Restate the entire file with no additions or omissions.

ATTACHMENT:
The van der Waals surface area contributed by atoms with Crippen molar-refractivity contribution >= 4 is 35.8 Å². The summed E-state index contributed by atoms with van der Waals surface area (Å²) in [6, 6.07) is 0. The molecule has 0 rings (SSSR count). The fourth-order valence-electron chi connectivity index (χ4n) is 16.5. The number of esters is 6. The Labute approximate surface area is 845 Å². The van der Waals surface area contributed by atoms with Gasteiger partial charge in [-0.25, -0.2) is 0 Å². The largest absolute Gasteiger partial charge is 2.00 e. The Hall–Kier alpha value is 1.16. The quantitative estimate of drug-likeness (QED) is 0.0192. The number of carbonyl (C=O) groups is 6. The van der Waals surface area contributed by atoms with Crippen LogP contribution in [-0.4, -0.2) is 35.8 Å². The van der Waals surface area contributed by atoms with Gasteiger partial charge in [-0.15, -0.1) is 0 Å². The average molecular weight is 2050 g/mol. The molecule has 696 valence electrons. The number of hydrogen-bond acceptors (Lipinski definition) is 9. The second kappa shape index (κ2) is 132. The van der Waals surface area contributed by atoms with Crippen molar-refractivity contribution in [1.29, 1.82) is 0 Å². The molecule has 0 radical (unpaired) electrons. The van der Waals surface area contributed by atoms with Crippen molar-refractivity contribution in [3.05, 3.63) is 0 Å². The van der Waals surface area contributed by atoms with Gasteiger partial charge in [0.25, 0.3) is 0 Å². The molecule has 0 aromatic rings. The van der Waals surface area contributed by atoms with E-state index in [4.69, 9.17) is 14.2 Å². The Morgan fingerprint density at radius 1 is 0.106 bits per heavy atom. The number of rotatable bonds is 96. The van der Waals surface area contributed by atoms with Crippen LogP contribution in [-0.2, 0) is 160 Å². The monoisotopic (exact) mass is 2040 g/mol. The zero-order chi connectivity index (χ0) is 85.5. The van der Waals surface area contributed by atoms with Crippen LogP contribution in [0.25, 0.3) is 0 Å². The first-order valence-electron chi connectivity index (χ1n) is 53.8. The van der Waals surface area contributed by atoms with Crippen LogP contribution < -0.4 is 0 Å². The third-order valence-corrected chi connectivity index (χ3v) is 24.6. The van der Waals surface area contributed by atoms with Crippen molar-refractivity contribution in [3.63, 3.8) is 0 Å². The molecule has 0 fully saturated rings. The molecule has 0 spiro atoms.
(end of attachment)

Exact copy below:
The van der Waals surface area contributed by atoms with Crippen molar-refractivity contribution >= 4 is 35.8 Å². The summed E-state index contributed by atoms with van der Waals surface area (Å²) in [6, 6.07) is 0. The molecule has 0 rings (SSSR count). The fourth-order valence-electron chi connectivity index (χ4n) is 16.5. The number of esters is 6. The Labute approximate surface area is 845 Å². The van der Waals surface area contributed by atoms with Gasteiger partial charge in [-0.25, -0.2) is 0 Å². The largest absolute Gasteiger partial charge is 2.00 e. The Hall–Kier alpha value is 1.16. The quantitative estimate of drug-likeness (QED) is 0.0192. The number of carbonyl (C=O) groups is 6. The van der Waals surface area contributed by atoms with Crippen LogP contribution in [-0.4, -0.2) is 35.8 Å². The van der Waals surface area contributed by atoms with Gasteiger partial charge in [-0.15, -0.1) is 0 Å². The average molecular weight is 2050 g/mol. The molecule has 696 valence electrons. The number of hydrogen-bond acceptors (Lipinski definition) is 9. The second kappa shape index (κ2) is 132. The van der Waals surface area contributed by atoms with Crippen molar-refractivity contribution in [1.29, 1.82) is 0 Å². The molecule has 0 radical (unpaired) electrons. The van der Waals surface area contributed by atoms with Crippen molar-refractivity contribution in [3.05, 3.63) is 0 Å². The van der Waals surface area contributed by atoms with Gasteiger partial charge in [0.25, 0.3) is 0 Å². The molecule has 0 aromatic rings. The van der Waals surface area contributed by atoms with E-state index in [4.69, 9.17) is 14.2 Å². The Morgan fingerprint density at radius 1 is 0.106 bits per heavy atom. The number of rotatable bonds is 96. The van der Waals surface area contributed by atoms with Crippen LogP contribution in [-0.2, 0) is 160 Å². The monoisotopic (exact) mass is 2040 g/mol. The zero-order chi connectivity index (χ0) is 85.5. The van der Waals surface area contributed by atoms with Crippen LogP contribution in [0.25, 0.3) is 0 Å². The first-order valence-electron chi connectivity index (χ1n) is 53.8. The van der Waals surface area contributed by atoms with Crippen LogP contribution < -0.4 is 0 Å². The third-order valence-corrected chi connectivity index (χ3v) is 24.6. The van der Waals surface area contributed by atoms with Crippen molar-refractivity contribution in [3.63, 3.8) is 0 Å². The molecule has 0 fully saturated rings. The molecule has 0 spiro atoms.